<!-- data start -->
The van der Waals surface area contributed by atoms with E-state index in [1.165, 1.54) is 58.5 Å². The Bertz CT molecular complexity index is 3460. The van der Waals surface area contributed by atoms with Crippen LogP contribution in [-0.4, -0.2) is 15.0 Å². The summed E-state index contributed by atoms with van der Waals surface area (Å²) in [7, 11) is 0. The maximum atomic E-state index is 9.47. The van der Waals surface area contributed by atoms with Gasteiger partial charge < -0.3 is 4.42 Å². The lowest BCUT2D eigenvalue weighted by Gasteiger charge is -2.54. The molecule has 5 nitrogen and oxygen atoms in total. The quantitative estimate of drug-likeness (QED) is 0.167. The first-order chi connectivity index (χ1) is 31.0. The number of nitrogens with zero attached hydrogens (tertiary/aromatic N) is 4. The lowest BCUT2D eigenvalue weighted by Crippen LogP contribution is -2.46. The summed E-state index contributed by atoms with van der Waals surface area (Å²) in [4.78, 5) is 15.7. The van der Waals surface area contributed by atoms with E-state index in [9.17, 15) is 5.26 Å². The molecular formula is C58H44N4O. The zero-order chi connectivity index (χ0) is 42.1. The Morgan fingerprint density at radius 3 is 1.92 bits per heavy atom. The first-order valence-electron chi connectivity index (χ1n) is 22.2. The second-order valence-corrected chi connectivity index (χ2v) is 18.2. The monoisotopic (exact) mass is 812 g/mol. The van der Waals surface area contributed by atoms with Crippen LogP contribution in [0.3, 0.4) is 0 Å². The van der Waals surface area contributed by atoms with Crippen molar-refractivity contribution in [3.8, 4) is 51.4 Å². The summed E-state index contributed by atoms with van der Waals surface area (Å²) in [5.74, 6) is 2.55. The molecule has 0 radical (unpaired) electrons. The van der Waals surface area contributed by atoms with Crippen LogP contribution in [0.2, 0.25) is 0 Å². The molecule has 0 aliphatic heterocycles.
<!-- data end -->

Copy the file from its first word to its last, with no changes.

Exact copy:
The van der Waals surface area contributed by atoms with E-state index in [1.165, 1.54) is 58.5 Å². The Bertz CT molecular complexity index is 3460. The van der Waals surface area contributed by atoms with Crippen LogP contribution in [-0.4, -0.2) is 15.0 Å². The summed E-state index contributed by atoms with van der Waals surface area (Å²) in [7, 11) is 0. The maximum atomic E-state index is 9.47. The van der Waals surface area contributed by atoms with Gasteiger partial charge < -0.3 is 4.42 Å². The lowest BCUT2D eigenvalue weighted by Gasteiger charge is -2.54. The molecule has 5 nitrogen and oxygen atoms in total. The quantitative estimate of drug-likeness (QED) is 0.167. The first-order chi connectivity index (χ1) is 31.0. The number of nitrogens with zero attached hydrogens (tertiary/aromatic N) is 4. The lowest BCUT2D eigenvalue weighted by Crippen LogP contribution is -2.46. The summed E-state index contributed by atoms with van der Waals surface area (Å²) in [4.78, 5) is 15.7. The van der Waals surface area contributed by atoms with E-state index in [9.17, 15) is 5.26 Å². The molecular formula is C58H44N4O. The zero-order chi connectivity index (χ0) is 42.1. The Morgan fingerprint density at radius 3 is 1.92 bits per heavy atom. The first-order valence-electron chi connectivity index (χ1n) is 22.2. The second-order valence-corrected chi connectivity index (χ2v) is 18.2. The monoisotopic (exact) mass is 812 g/mol. The van der Waals surface area contributed by atoms with Crippen LogP contribution in [0.3, 0.4) is 0 Å². The van der Waals surface area contributed by atoms with Crippen molar-refractivity contribution in [3.8, 4) is 51.4 Å². The summed E-state index contributed by atoms with van der Waals surface area (Å²) in [5.74, 6) is 2.55. The molecule has 0 radical (unpaired) electrons. The van der Waals surface area contributed by atoms with Crippen LogP contribution in [0.2, 0.25) is 0 Å². The molecule has 0 aliphatic heterocycles.